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Review: Murder in Battle Creek, The Mysterious Death of Daisy Zick, by Blaine Lee Pardo,
One of the golden rules when it comes to writing a true crime book is to never write about a murder that hasn’t been solved. It’s a good rule to follow until it’s broken, and it produces a well written crime book in which there is an eeriness and unsettling quality about the crime NOT being solved.
One such book published in 2006 led BTK killer, Dennis Rader, to poke his head up which led to his arrest. And hopefully, Murder in Battle Creek, The Mysterious Death of Daisy Zick, by Blaine Lee Pardo, and published by History Press, is another such case.
An unsolved murder conflicts with human nature. It disturbs our psyche. Our mind doesn’t like to leave things unfinished, unanswered and never knowing what happened or who did it. And when a book elicits those emotions, well, I argue that it is valid entertainment. Similar to a how a good ghost story makes us feel. We try to put answers to it but always fall short –and that disturbs us. It makes us think. It makes us feel.
And that’s one formula for a good book.
On a bitterly cold morning in January 1963, Daisy Zick was brutally murdered in her Battle Creek home. No fewer than three witnesses caught a glimpse of the killer, yet today, it remains one of Michigan’s most sensational unsolved crimes. The act of pure savagery rocked not only the community but also the Kellogg Company, where she worked. Here, Blaine Pardoe artfully takes the reader into this true crime thriller. Utilizing long-sealed police files and interviews with the surviving investigators, the true story of the investigation can finally be told. Who were the key suspects? What evidence does the police still have on this five-decades-old cold case? Just how close did this murder come to being solved? Is the killer still alive? These questions and more are masterfully brought to the forefront for true crime fans and armchair detectives.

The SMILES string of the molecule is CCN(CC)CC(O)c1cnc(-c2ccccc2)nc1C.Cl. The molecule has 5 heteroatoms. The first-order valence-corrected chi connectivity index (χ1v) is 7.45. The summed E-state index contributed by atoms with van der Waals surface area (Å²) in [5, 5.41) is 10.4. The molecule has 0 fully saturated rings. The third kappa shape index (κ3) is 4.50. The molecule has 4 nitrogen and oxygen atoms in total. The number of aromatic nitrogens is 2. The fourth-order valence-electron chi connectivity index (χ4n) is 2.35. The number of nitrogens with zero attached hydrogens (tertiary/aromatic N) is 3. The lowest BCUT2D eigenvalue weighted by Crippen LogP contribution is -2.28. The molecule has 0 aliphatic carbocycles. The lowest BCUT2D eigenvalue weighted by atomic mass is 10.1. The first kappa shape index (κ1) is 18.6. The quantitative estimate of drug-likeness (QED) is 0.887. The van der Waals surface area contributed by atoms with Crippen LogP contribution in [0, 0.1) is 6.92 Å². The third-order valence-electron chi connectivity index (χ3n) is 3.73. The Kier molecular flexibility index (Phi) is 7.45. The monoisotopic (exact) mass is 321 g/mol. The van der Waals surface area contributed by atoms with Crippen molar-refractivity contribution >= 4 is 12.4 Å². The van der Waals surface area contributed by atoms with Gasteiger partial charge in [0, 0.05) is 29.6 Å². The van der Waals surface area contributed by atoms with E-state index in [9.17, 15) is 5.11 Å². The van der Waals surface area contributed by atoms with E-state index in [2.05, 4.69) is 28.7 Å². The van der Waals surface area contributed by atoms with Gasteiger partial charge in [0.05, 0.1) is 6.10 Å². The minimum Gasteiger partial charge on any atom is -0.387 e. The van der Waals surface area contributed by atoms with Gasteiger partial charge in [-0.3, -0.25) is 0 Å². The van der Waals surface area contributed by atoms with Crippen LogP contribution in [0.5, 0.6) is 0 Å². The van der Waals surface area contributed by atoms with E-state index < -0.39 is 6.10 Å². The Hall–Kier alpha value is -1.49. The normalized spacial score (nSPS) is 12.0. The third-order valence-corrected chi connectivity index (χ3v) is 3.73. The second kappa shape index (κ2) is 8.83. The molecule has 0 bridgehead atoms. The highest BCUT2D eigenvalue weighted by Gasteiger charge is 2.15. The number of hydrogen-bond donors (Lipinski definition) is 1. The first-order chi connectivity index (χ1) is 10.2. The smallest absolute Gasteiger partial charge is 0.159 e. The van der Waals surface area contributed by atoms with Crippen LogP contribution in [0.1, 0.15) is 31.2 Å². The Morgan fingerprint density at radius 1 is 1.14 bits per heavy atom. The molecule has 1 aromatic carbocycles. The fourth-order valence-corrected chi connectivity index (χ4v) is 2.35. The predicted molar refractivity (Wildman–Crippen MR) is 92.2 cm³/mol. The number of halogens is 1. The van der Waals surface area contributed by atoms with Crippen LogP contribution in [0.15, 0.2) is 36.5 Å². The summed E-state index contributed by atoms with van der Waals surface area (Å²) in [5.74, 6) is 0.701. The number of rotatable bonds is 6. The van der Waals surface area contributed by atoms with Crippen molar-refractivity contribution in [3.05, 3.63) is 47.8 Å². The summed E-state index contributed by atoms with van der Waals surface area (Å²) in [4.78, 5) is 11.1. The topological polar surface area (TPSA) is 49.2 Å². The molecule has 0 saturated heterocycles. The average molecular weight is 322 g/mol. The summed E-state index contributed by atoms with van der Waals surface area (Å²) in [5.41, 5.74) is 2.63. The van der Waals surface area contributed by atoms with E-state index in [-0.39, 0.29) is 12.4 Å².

Character development and Clarity: Pardoe does an excellent job of presenting the crime scene and secondary scene, giving depth and details to all the major characters, following a chronological timeline with clarity (a lot of writers can stray from a clear message), and unraveling all the major and minor facts and clues accordingly.
One thing a reader has to understand about a true crime book is that it can represent boxes and boxes of research, tens of thousands of pages, and it all has to be taken apart and reassembled into a 50,000 to 100,000 word book.
That’s not an easy thing to do and Pardoe does a good job of it.
Sense of Place: Some writers forget that the city or region is a character all itself. Pardoe doesn’t make that mistake and he does a masterful job of establishing “a sense of place.” I’ve never been to Battle Creek, Michigan. I never knew anything about it. But after I read Pardoe’s book, I’ve got a pretty good feel for what it was like in the 60s and how it evolved over the coming decades.
Writing: Pardoe’s writing style is solid and entertaining. He doesn’t put you “in the scene” as much as some other crime books, but I don’t think he could have with this particular story. I think his point-of-view for the writing was the right choice.
Summary: I am recommending to Historical Crime Detective readers, Murder in Battle Creek, The Mysterious Death of Daisy Zick,” by Blaine Lee Pardoe. 160 pages, 45 images. (I can appreciate that many images. Wise decision from the publisher).
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